It is not every day that one meets an expat woman who has decided to settle in Thailand and dedicate herself to this country’s most revered creature – the elephant! But that’s exactly what Michelle Reedy has chosen as her mission in life.
Born in Melbourne, Australia, Michelle spent her early years working in retail. But her real passion was animals, so in order to find suitable work she returned to the classroom to acquire a degree in zoo keeping. She spent the next ten years at Melbourne zoo looking after various animals, though her dream was to care for elephants, but no such position was available for her at that time. Michelle first learned about the elephants of Ayutthaya in 2001 when the Melbourne zoo was trying to acquire some of these amazing animals. This immediately spurred her interest and she wasted no time coming to Thailand on an exploration trip to study the opportunities of working with elephants.
She continued to visit annually and in 2006 Michelle eventually found employment in Ayutthaya’s Royal Elephant Kraal village (established in 1996) to work with Khun Laithongrian Meepan whose family was planning to set up a program for retired elephants, which meant creating a system suitable for these aging pachyderms.
“Wondering how an Ayutthaya family became interested in caring for elephants, I was told that they bought a young elephant for their daughter’s fifth birthday 25 years ago, and soon realized that elephants need space, an area of their own,” explains Michelle.
“Ayutthaya is historically and culturally connected to elephant rearing and training, evidenced by the old kraal structure – kraal is a Dutch word for corral – that still stands at the northern edge of the city. Caring for elephants was in a way continuing the old tradition of this city-kingdom.”
Michelle tells of the early challenges, having to understand the temperament and behavior of these animals. She and her coworkers quickly learned that male elephants can be dangerous and hard to manage, especially when on must, and can be handled only by their mahouts. The project now cares for 80 elephants, including females and babies. Michelle is very enthusiastic about her work, which she shares with her life-partner Ewa Narkiewicz.
Although Michelle is the trained animal caregiver, Ewa has been a great supporter. Dedicated workers, mahouts, the owners and the elephants all live together in the same compound. “They are all regarded as part of a large family,” says Michelle. “It is good to be together. Elephants are social creatures who like to have connections and enjoy company.”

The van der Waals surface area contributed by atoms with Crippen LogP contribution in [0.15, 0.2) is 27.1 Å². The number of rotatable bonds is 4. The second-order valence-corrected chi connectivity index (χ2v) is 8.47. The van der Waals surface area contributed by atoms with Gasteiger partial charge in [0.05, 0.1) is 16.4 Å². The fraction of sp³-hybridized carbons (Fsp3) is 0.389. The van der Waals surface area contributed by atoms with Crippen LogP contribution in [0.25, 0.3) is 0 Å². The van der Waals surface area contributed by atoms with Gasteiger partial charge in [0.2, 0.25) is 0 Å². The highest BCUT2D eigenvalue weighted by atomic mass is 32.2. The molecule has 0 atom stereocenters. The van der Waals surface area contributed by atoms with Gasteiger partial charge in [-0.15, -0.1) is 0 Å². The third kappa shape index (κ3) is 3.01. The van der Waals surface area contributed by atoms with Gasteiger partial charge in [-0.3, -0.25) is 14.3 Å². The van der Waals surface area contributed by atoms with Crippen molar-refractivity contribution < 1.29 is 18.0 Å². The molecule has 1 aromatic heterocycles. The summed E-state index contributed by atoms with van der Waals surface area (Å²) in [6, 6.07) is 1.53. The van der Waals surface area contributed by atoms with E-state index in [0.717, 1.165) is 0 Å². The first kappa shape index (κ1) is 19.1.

They are indeed very social creatures, with each elephant having its own Facebook page where followers can track its development.
Michelle’s arrival in Ayutthaya in 2006 was one year after the Phrakancha Foundation for elephants was set up. She realized that for the program of caring for retired elephants to succeed, plans for the future had to be devised. Thus began the Elephantstay program, Michelle’s brainchild, enabling people to stay in the village and learn to care for elephants.
Adult elephants, many of which are retired and do not earn an income, eat 150-200 kg each a day. It’s a diet comprising pineapple plants that have been harvested, grasses, hay, banana trees, sugar cane and corn. Fruit is given sparingly due to its high sugar content.
Today, the Foundation’s elephants can be seen carrying tourists near the ancient ruins of the temples of Ayutthaya, decorated in their old Ayutthaya style finery. They have also participated in special royal Thai ceremonies, paying homage to H.M. King Bhumibol Adulyadej at his funeral rites two years ago as well as H.M. King Vajiralongkorn’s coronation ceremony in May. These beautifully bedecked elephants could be seen kneeling outside the walls of the Grand Palace in Bangkok.
Michelle values her work with elephants, saying it is an attempt to save these much loved animals from extinction, as their numbers dwindle. “We continue the fight for the future and survival of the elephant.”
For information: Elephantstay Prakochaban Foundation